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New twist in tale of Charlotte the pregnant ‘virgin’ stingray

A stingray whose “virgin” pregnancy made global headlines has a rare reproductive disease, the aquarium housing her has said.

In an update on the health of Charlotte the stingray, the Aquarium and Shark Lab in North Carolina said she had “developed a rare reproductive disease that has negatively impacted her reproductive system”.

Charlotte captured international attention in February when the aquarium said she was carrying “between three and four pups” despite not encountering a male stingray for eight years.

“It’s a really strange and unique phenomenon,” Brenda Ramer, its executive director, said at the time while livestreaming Charlotte’s ultrasound.

In the update posted on social media on Friday, the team said: “Many are asking the name of the reproductive disease, but it is simply found under that text reproductive disease.

“We are actively searching [for] more information ourselves.”

They added they found studies done on a different species of stingray but none on round rays, Charlotte’s species.

The aquarium closed on Saturday as the team “continue to care for Charlotte, and consult her medical team”.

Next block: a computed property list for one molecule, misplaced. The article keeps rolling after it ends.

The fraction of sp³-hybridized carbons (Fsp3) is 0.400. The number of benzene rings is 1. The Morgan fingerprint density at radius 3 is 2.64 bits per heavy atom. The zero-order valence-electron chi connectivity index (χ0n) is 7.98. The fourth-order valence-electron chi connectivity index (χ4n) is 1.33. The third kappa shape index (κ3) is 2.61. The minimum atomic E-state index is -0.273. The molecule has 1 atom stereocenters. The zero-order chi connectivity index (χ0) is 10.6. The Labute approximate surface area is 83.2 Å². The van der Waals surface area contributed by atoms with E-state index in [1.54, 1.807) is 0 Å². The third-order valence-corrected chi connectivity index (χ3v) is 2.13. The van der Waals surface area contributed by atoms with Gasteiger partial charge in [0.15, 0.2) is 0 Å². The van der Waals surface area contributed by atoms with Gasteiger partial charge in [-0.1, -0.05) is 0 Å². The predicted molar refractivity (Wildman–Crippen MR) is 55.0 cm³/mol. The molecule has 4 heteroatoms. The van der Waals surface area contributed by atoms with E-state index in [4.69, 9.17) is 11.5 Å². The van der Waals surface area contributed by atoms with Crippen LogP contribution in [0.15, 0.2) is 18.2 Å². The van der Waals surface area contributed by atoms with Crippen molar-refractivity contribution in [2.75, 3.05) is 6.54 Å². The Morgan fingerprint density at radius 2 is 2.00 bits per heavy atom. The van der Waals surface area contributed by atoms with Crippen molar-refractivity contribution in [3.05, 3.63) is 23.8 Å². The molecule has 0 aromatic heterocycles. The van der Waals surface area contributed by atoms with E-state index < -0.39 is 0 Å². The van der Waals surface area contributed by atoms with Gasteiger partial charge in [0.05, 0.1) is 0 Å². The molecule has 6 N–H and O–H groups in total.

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Shark theory dismissed

Before the discovery of the pregnancy, aquarium staff believed Charlotte had cancer after she began to “swell”.

However, they soon discovered she was expecting.

Thousands of people shared their theories on how the pregnancy had happened, with some saying she had been impregnated by a male shark living in the tank. Experts dismissed this, however.

“The morphology of the male shark won’t necessarily fit with the morphology of the female round stingray,” Benjamin Perlman, from the biological sciences department at California State University, Long Beach, told NBC’s Today.

Ms Ramer told Today she now believes Charlotte became pregnant through parthenogenesis, where a female’s egg becomes fertilised by her own cells.

If this was the case, Charlotte would likely only be able to give birth to females as they would be her clones, according to the aquarium.


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‘Not impossible’

In a social media post asking people to stop “discounting” the aquarium’s discovery, Ms Ramer said: “Just because something has not happened or has not been documented does not make it impossible.”

The fish is between 12 and 16 years old and was adopted from a private home outside the city of Charlotte, North Carolina, eight years ago.

Staff at the aquarium realised Charlotte was carrying eggs in December.

“She definitely got much rounder,” Kinsley Boyette, an assistant director of the Aquarium and Shark Lab, told Today.

While humans carry their offspring in their stomachs, stingrays carry theirs in their backs. “We noticed that she couldn’t completely bury herself underneath the sand, and that is what moved us to perform the ultrasound.”

Now, Charlotte’s fans around the world are waiting to get an update on her health after months of speculation.

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